Sunday, September 6, 2009

My Changing Vision of Revision

Recently I've been revising a manuscript, and it's been a lot of fun.

Fun? Revision? That got me thinking.

When I first started writing "fun" wasn't a word I would ever have used to describe revision. "Torture" was more like it.

I hated cutting a paragraph from a treasured piece of prose. I hated changing my opening page. But, most of all, I hated being told my beloved first draft (or second or third or fourth) wasn't perfect.

So, what made me change?

The more I think about my change in attitude, the more it comes down to having a real vision for my manuscripts. The word vision isn't in revision by accident, I realized. When I really know what kind of changes I want to see in my revised manuscript, making changes to it is fun instead of painful.

Those changes can include making more varied poetic forms in a poetry collection or allowing the readers to get a better sense of my main character in a picture book manuscript.

I think the most frustrating part of revision for me now is when I know that a manuscript needs a change, but I can't figure out what. I've got a manuscript like that now, and it's driving me crazy. But, at least now it's driving me crazy because I want to revise, not because I don't.

Sometimes putting a manuscript aside gives me the distance to find a new vision for it. And, of course, wonderful critiques can always help to challenge me to bring a manuscript to the next level.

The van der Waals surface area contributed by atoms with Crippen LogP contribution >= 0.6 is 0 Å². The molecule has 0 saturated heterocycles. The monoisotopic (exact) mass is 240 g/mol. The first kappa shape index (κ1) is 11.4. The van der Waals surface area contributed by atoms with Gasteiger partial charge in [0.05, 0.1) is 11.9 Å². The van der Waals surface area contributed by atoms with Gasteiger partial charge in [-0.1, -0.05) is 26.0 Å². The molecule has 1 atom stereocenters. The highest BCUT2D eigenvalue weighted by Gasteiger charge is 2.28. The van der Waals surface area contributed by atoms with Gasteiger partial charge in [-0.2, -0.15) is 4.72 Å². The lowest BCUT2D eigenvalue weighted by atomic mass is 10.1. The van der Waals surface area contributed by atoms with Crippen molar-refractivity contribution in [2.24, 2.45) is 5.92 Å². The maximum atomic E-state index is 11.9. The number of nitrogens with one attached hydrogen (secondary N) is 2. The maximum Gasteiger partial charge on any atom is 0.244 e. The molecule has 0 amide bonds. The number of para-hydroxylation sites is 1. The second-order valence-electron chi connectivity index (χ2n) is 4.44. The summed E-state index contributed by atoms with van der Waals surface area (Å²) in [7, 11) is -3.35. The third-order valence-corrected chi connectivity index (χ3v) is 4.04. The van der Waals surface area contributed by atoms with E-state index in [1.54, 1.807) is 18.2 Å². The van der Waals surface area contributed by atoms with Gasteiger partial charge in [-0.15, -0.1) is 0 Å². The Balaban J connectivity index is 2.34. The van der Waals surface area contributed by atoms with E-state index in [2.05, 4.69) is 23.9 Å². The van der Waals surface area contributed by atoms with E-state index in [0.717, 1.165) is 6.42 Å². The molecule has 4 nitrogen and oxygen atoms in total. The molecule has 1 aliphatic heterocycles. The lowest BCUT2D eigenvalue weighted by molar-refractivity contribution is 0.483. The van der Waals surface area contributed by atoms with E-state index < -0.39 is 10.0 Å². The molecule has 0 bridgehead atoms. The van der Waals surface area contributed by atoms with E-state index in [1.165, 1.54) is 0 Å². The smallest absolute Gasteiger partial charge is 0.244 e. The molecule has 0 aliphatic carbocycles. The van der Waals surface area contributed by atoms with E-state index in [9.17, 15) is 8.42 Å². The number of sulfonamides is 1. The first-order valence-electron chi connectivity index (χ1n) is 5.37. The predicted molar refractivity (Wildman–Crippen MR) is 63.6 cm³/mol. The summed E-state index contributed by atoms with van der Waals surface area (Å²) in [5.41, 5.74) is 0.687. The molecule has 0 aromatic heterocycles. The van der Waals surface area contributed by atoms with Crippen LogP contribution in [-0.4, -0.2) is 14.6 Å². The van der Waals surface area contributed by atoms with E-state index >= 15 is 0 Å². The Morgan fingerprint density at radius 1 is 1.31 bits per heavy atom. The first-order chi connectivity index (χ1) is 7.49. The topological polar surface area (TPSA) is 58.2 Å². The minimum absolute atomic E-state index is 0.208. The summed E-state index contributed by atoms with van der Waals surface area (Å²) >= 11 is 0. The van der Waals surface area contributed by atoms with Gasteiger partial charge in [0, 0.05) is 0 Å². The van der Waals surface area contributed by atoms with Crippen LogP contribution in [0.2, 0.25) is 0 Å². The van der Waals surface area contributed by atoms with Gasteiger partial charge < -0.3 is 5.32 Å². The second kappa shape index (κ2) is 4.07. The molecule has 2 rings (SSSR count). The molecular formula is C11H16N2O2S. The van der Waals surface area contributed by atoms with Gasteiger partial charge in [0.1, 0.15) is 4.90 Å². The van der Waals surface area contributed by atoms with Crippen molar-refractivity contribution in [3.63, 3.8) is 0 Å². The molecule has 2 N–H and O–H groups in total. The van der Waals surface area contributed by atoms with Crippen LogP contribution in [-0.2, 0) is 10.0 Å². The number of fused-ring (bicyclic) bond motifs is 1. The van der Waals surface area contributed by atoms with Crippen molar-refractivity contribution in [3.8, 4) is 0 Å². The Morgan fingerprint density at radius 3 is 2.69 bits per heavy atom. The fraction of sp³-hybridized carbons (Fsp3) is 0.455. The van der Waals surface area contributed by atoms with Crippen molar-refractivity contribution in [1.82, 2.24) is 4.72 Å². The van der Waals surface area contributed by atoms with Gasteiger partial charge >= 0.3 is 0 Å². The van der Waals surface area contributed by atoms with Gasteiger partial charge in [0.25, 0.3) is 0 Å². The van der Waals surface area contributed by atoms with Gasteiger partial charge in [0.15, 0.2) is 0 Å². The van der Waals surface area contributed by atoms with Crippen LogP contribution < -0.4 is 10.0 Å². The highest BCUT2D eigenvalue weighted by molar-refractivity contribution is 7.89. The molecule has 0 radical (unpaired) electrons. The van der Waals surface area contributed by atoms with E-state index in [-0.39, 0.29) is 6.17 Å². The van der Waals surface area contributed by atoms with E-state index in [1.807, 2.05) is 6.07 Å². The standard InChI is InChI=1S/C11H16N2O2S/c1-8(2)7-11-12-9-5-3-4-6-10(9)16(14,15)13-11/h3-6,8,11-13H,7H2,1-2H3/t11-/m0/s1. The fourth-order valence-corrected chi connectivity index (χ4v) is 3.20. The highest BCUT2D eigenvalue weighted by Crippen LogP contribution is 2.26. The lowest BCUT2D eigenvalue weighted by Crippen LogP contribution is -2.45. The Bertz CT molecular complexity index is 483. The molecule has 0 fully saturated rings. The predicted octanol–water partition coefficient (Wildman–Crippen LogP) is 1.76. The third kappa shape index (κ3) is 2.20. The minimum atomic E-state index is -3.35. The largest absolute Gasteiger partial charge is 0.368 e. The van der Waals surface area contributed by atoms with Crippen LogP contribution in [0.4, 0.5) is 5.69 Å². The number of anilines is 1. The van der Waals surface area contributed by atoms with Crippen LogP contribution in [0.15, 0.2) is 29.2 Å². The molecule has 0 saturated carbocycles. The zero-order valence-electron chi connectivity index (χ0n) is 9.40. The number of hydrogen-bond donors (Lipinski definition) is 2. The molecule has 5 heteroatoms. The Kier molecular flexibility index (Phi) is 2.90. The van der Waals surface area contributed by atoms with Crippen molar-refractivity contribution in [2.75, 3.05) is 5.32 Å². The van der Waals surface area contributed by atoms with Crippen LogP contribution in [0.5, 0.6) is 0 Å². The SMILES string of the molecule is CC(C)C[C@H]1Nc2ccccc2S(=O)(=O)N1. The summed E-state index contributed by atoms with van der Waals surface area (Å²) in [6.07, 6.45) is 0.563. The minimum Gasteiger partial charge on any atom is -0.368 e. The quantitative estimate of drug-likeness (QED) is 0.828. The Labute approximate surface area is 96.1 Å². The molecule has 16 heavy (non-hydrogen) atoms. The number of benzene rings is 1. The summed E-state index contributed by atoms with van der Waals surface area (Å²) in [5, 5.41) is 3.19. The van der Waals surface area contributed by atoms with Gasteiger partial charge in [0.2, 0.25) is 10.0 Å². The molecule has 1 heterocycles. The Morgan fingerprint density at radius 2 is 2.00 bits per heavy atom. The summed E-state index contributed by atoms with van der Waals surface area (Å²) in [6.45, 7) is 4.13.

So, how do you find your vision for revision?


  1. That drives me crazy too! Besides valuable critiques, it's setting the ms aside that helps most with a revision when I don't know what to change. I need the distance.

  2. I recently had to "re-vision" a scene in my novel for a contest deadline. When I started cutting and changing I wasn't sure what I'd come up with. I'd always been told in critiques that the scene in question was a lot of backstory - but I loved it! (still do) Then...I changed it. And while it's still growing on me - I was amazed at how a deadline really stoked my creative fire. Sometimes a little pressure helps!

  3. MG-- It's amazing how helpful that distance can be sometimes, isn't it? I mean some suggested changes just seem wonderful right away, but others take time to interpret. Great idea from the person giving the critique, I think once I get home, but how do I (the writer) actually do it?

    Robin-- Congrats on revising your well loved scene! I totally agree with you about the power of a deadline to spark revision. When I have a deadline of any sort, it really makes me focus on what's working and what's not with a manuscript. Then I want to fix "what's not" before I send it off. Major revisions can happen then (unless I let the pressure get to me).

  4. I'm revising right now --adding scenes and drawing out the ending to heighten the tension.

    I fretted over this for a couple days, reading and re-reading my manuscript, identifying where to add scenes, having a general idea of what I needed to accomplish, but not yet worrying about what exact shape those scenes would take.

    Monday morning, I placed my butt in my chair and started to write. And, as usual, I found that the best revisions are accomplished the same way as the best (or often in my case, worst) first drafts. By showing up, parking BIC, and writing. And this is easier said than done.